March 21, 2004

Honest Online

Everyone tells a little white lie now and then. But a Cornell professor recently claimed to have established the truth of a curious proposition: We fib less frequently when we’re online than when we’re talking in person. Essay: The Honesty Virus (NYT)

Basically, paper trails (even electronic ones) keep people more honest. Nowhere is that more evident than in discussion groups. With a weblog, you never really know if the author has gone back to make edits, though one of the unwritten rules of weblogging is to not go back and edit for content. I’ll sometimes go back and add something (a link to a later discussion, for example) but it’s implied that once I post somehting my view at the time is recorded and going back and changing that opinion ex post facto is an unacceptable altering of history.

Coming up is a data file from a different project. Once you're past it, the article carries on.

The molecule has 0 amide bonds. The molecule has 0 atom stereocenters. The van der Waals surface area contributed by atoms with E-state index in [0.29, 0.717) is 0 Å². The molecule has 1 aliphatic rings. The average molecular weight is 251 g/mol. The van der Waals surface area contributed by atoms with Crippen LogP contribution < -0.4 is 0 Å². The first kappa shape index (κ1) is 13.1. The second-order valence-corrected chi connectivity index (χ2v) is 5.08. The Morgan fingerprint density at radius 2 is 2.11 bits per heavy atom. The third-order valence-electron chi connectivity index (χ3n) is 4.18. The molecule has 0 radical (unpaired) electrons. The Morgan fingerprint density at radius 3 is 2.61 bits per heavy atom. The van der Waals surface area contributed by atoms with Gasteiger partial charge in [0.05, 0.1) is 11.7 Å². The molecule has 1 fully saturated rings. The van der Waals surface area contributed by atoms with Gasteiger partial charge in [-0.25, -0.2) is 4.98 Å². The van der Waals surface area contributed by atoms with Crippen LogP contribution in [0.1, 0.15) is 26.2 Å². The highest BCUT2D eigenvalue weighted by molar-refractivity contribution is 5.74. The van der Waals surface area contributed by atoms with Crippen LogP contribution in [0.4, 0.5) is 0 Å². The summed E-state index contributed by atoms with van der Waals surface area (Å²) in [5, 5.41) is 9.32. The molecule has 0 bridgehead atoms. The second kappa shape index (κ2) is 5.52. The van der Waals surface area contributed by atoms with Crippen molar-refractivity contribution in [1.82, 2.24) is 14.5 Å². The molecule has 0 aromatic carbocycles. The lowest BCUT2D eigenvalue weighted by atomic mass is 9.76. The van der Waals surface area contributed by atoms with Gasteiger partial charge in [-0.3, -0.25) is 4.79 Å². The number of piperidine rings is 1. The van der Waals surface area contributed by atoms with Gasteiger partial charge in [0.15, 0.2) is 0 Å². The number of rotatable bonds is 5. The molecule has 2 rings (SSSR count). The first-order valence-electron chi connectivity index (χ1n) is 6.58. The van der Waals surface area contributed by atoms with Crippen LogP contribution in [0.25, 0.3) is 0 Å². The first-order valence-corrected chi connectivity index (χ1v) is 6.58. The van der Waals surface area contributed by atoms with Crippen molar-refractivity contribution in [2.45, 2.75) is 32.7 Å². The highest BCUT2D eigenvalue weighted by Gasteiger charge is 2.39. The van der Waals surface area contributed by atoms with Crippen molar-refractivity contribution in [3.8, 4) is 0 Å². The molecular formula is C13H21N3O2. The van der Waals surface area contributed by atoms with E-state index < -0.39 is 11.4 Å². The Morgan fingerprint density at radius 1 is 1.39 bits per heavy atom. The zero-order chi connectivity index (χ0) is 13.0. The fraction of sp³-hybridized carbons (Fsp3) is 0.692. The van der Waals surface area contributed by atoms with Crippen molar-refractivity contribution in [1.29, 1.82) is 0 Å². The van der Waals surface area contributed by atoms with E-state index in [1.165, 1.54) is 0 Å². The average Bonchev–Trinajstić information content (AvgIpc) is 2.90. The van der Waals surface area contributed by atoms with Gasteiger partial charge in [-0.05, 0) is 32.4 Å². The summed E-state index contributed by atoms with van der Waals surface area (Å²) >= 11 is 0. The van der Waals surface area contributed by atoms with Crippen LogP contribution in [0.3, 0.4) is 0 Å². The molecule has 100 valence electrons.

Some Weblogging ethics references:

Nothing’s hard and fast, and I’m not sure I really buy anyone’s set of weblog etiquette. Which, I guess means I should come up with my own list in a future post.

Where honesty online is concerned, it’s all straightforward. Don’t lie. Try to be sure of your facts before you post. Don’t go back and distort your history. Etc.

Posted by James at March 21, 2004 1:56 PM
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Comments

Those who blog have essentially created their own subculture where some things are acceptable and some aren't. Like any subculture, it's sometimes hard to know the "rules" without becoming immersed in it, especially since they are still evolving. You're right. Nothing is hard and fast. Looking around at what others do is the best guide.
-Jim.

Posted by: JD Mays at March 21, 2004 10:04 PM

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